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Asian Council Mentoring

Asian and Asian American Alumni Council brings    students, alumni together

By Eric Coker

Click to view a slideshow . . . . . . . . . . .
View photos of the Council's networking session. . . . . . . . . . . .

For Bobby Liu ’93, new chair of the Binghamton University Asian and Asian American Alumni Council, one of the organization’s key objectives is supporting the academic and career development of Asian and Asian American students and alumni.

One way to achieve that objective is to offer networking events, such as the one held at the Asian/Pacific/American Institute at NYU in New York City on Jan. 9.

“We believe that having these networking/mentoring events could benefit our alumni and students in an increasingly competitive job market and help strengthen existing relationships they may have with Binghamton University,” said Liu, who works as chief operating officer and general counsel for M.D. Sass Investors Services in New York City.

The networking event, hosted by Laura Chen-Schultz ’87, featured 15 alumni and 20 students. Daphne Lee, a senior biology major was pleased with the event.

“It was my first networking event and since it was specific to Asian and Asian American interest, it appealed to me greater than the larger networking events which are almost always only geared toward prospective business students,” Lee said. “In terms of importance, it was just nice to (learn) what alumni ended up doing to get a perspective.”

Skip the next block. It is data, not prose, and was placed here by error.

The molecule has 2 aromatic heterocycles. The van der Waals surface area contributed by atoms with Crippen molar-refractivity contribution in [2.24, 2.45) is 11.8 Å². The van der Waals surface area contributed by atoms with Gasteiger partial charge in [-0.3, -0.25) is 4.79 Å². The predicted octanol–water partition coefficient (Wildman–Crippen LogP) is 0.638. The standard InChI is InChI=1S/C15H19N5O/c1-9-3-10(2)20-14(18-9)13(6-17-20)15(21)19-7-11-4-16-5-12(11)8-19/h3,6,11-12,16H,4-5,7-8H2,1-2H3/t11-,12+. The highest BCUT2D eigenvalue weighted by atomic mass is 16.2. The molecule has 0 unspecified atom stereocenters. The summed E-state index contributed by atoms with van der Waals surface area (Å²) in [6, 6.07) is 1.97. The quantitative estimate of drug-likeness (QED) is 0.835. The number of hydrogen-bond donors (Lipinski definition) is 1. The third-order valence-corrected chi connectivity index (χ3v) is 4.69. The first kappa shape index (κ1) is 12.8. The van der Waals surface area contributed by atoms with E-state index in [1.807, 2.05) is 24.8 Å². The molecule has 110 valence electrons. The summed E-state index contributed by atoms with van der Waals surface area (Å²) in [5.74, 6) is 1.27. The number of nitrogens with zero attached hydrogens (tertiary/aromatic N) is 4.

The council, which was established in 2010 to promote, support and recognize the achievements and interests of Asian and Asian American alumni, students, faculty and staff. The Council seeks to establish and nurture relationships with Asian and Asian American alumni to help Binghamton University maintain and enhance its commitment to academic excellence, lifelong learning and cultural diversity.

Liu said that one of the organization’s short-term goals is to find more alumni interested in serving on the Council and its subcommittees.

“The continued success of the BUAAAAC will be highly dependent on the active participation and input of our council members. We definitely would like to generate increased interest among students and alumni, and you do not have to be a member of the BUAAAAC to be involved.”

As the Council continues to expand its membership and on- and off-campus network, students such as Lee are already thinking about how they can help after graduation.

“I definitely will consider joining after graduating since I think having a network will give me more resources and individuals who can guide me in the right direction,” Lee said.

To receive more information about the Council and its activities, go to www.binghamton.edu/asian-council.

What’s Next? The Council plans to join several other New York City organizations to co-sponsor an event in May celebrating Asian Pacific American Heritage month. Details will be posted on the website soon.

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Last Updated: 12/10/14